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Judy Woodruff on her next chapter

Judy Woodruff on her next chapter
Judy Woodruff on her next chapter 06:49

Judy Woodruff tells of a producer during her early days at a CBS affiliate in Atlanta, who instructed her, "Nobody gives a damn what Judy Woodruff thinks. When you go out to cover a story, they want to know what you learned.' And that was ingrained in my head, that I wasn't supposed to be part of the story."

But this past Friday night, the anchor and managing editor of "PBS NewsHour" was the story, when she announced that she will step down from the anchor desk by the end of this year. Not beginning retirement, but a new chapter.

"I'm not retiring, not doing the R-word," she told "Sunday Morning" anchor Jane Pauley. "I will end my anchoring time covering politics in the United States, but what I hope to do is cover America."

The veteran journalist is stepping away from the anchor desk of "PBS NewsHour," eager to be a reporter again. CBS News

Judy Woodruff is a singular figure among her peers. Soft-spoken and mild-mannered, always respectful, but relentless.

She said, "I will tell you, Jane, I still get nervous sometimes when I'm interviewing a newsmaker. And I think it's a good sign because it means that I'm thinking, my heart's pounding, I may be sweating a little bit."

That drive and determination come from a grandmother who worked three jobs to support a family, and her mother, who never finished high school.

"She said to me, 'You're gonna get an education. You're gonna go to college,'" Woodruff said. "And I was gonna get that education.' So, it was just a given."

In 1968, with a political science degree from Duke, Woodruff got a job in the newsroom of WQXI in Atlanta, as a secretary. Woodruff recalled her meeting with the news director: "We had this long conversation. And then at the end, he said, 'Okay, Okay. You know, you have the job.' So, as I get up to leave, and I say, you know, 'Thank you,' he said, 'Well, of course. How could I not hire somebody with legs like yours?'

"As I think about that moment, I think, 'Why didn't I just turn on my heel and say, you know, 'Guess what?'"

Pauley asked, "But if you had, you know, who would I be talking to right now?"

"I wouldn't have the job." 

Advancing quickly from "weather girl" to local politics, to network news, joining a generation of trailblazers, including Rita Braver, Andrea Mitchell, Lesley Stahl, Martha Teichner, and the late Gwen Ifill. "We are tough broads," Woodruff laughed. "We're not going away quietly into the night. I think this generation of women, whatever it was in our DNA, or whatever our mothers or fathers told us, 'You know, there's nothing you can't do.'" 

After covering the 1976 presidential race, Judy Woodruff was a White House and Washington correspondent for NBC and PBS.  CBS News

And things she could never have imagined. March 30, 1981, outside the Washington Hilton, White House correspondent Judy Woodruff waited for President Reagan. "I was maybe 20 feet on this side," she recalled. "And suddenly, you hear this, Pop, pop, pop. And I could see people lying on the ground."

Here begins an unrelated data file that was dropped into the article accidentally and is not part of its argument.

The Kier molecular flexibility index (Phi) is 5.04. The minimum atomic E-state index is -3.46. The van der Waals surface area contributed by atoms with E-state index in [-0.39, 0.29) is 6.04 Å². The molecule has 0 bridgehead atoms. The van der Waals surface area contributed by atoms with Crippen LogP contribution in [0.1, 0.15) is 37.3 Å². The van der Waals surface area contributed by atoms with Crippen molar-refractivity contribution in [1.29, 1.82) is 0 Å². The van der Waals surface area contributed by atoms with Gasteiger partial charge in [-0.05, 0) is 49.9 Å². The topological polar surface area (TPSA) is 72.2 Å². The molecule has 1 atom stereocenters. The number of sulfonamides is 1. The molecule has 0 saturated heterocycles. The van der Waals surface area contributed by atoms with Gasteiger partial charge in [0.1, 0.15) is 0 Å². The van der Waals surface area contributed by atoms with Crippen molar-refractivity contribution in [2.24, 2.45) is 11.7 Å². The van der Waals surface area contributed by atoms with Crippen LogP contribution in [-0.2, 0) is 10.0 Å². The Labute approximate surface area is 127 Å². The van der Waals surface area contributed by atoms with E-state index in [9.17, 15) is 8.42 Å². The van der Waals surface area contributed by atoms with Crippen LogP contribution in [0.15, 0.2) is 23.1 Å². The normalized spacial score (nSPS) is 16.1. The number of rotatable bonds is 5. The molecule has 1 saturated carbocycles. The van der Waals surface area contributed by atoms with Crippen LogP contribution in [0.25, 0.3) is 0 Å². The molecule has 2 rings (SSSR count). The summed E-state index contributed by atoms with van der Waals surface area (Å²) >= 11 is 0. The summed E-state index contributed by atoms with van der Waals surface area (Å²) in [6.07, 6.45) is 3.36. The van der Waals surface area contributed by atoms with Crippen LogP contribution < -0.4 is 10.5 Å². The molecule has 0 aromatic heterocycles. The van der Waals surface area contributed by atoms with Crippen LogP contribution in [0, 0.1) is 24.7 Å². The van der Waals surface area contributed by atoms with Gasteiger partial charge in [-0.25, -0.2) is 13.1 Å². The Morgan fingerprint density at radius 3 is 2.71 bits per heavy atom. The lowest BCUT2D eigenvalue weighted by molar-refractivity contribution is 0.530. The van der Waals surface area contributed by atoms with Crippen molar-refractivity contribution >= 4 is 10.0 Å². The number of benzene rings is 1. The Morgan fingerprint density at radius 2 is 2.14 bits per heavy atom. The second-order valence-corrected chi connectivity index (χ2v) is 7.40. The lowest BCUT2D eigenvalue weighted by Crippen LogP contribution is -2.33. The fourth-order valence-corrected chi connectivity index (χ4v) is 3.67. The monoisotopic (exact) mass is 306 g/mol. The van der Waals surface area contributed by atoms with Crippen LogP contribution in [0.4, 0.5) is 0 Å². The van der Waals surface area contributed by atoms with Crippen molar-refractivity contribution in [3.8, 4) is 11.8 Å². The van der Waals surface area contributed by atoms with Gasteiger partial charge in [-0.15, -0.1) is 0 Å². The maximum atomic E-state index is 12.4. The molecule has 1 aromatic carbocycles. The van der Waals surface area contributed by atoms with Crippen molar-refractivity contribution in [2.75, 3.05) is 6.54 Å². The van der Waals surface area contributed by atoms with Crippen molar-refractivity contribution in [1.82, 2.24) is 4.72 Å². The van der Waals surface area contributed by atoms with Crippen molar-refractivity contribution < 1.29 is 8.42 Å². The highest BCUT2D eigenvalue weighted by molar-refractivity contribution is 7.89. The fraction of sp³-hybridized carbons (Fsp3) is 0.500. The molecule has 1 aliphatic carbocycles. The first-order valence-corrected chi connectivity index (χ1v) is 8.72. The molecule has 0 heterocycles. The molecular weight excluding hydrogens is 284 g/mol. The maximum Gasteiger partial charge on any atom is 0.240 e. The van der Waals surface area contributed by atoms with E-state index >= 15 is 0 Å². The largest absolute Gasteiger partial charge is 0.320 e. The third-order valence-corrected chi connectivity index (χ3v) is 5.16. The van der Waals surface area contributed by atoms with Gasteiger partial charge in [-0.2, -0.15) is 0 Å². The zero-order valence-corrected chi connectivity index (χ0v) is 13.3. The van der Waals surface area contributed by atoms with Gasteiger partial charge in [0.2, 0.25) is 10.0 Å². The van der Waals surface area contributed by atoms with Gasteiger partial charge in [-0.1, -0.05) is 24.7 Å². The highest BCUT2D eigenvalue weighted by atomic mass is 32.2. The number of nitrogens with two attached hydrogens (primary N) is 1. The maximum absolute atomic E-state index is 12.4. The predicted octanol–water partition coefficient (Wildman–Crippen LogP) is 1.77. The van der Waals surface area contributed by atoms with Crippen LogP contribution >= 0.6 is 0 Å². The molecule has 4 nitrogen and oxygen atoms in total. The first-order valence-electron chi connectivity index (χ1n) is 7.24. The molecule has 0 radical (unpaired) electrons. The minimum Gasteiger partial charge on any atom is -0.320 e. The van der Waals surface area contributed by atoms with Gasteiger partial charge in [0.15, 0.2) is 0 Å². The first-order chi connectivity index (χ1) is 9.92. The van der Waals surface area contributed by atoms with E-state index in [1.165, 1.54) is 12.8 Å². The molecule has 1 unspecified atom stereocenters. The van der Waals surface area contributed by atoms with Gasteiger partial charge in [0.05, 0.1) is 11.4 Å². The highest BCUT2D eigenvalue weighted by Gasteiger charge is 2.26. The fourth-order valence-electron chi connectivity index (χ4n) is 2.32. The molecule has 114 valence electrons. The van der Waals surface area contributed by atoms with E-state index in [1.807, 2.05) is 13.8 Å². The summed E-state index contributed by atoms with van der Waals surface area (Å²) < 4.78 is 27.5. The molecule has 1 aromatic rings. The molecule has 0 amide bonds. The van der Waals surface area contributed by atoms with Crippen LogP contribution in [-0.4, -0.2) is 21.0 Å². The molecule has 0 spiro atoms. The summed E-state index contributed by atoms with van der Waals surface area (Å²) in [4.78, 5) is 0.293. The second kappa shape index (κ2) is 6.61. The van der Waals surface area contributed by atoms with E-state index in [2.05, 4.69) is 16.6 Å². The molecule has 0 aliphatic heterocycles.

History is made in a moment.  

Another notable moment from her career: moderating the Lloyd Bentsen-Dan Quayle vice presidential debate in 1988, when Bentsen said to his opponent, "Senator, you're no Jack Kennedy." "At which point, the room just explodes," Woodruff said. "The room absolutely explodes. And of course, what happened was, the Dukakis-Bentsen ticket lost in a big way to Bush-Quayle!"

Like most of us, during the pandemic Woodruff worked from home. She showed Pauley her library, from which she anchored the "NewsHour" for over a year – bringing some 2 million viewers home, too.   

Judy Woodruff shows Jane Pauley library, from where she broadcast the "PBS NewsHour" during the pandemic.  CBS News

Pauley asked, "You kept it together; how does someone do that?"

"I had to be together, I had to be holding it together, because there was just so much at stake," Woodruff replied.  

Politics is her passion, but not her only one. She is an advocate for people with disabilities. Now 41, her first son, Jeffrey, was born with a mild case of spina bifida. But at 16, a surgical procedure went catastrophically wrong. Jeffrey was left unable to walk, and with permanently impaired vision, hearing and speech.

Judy Woodruff with her son, Jeffrey. Family Photo

Woodruff said, "Until you have a loved one who is in a special place, especially hard place, you can't really know. But he's taught me that people with disabilities are people. They're just like us. They have feelings, they have heart."

Few people have had a perspective on America as long and as comprehensive as Judy Woodruff.   

And she sees America in peril. "In all the years I've covered politics, we've been divided. Republicans and Democrats disagree with each other. We debate each other – I say we. I put myself in the middle, they debate one another, we've covered it."

And at 75, she will tell you what Judy Woodruff thinks: "Now, we're at a point where we just seem to be on the verge on some kind of, you know, hopefully not a war where people are shooting weapons, but where people are shouting really –"

"You said, 'Hopefully'?" asked Pauley.

"Hopefully. We are in a really angry moment in this country."

After 13 years she'll be stepping off the anchor desk, eager to be a reporter again. "I'd like to understand why we are so divided as a country, why we are having such a hard time talking to each other, how did we get to this place, and why we are here where we are right now, and can we heal?"

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Story produced by Gabriel Falcon. Editor: Joseph Frandino. 

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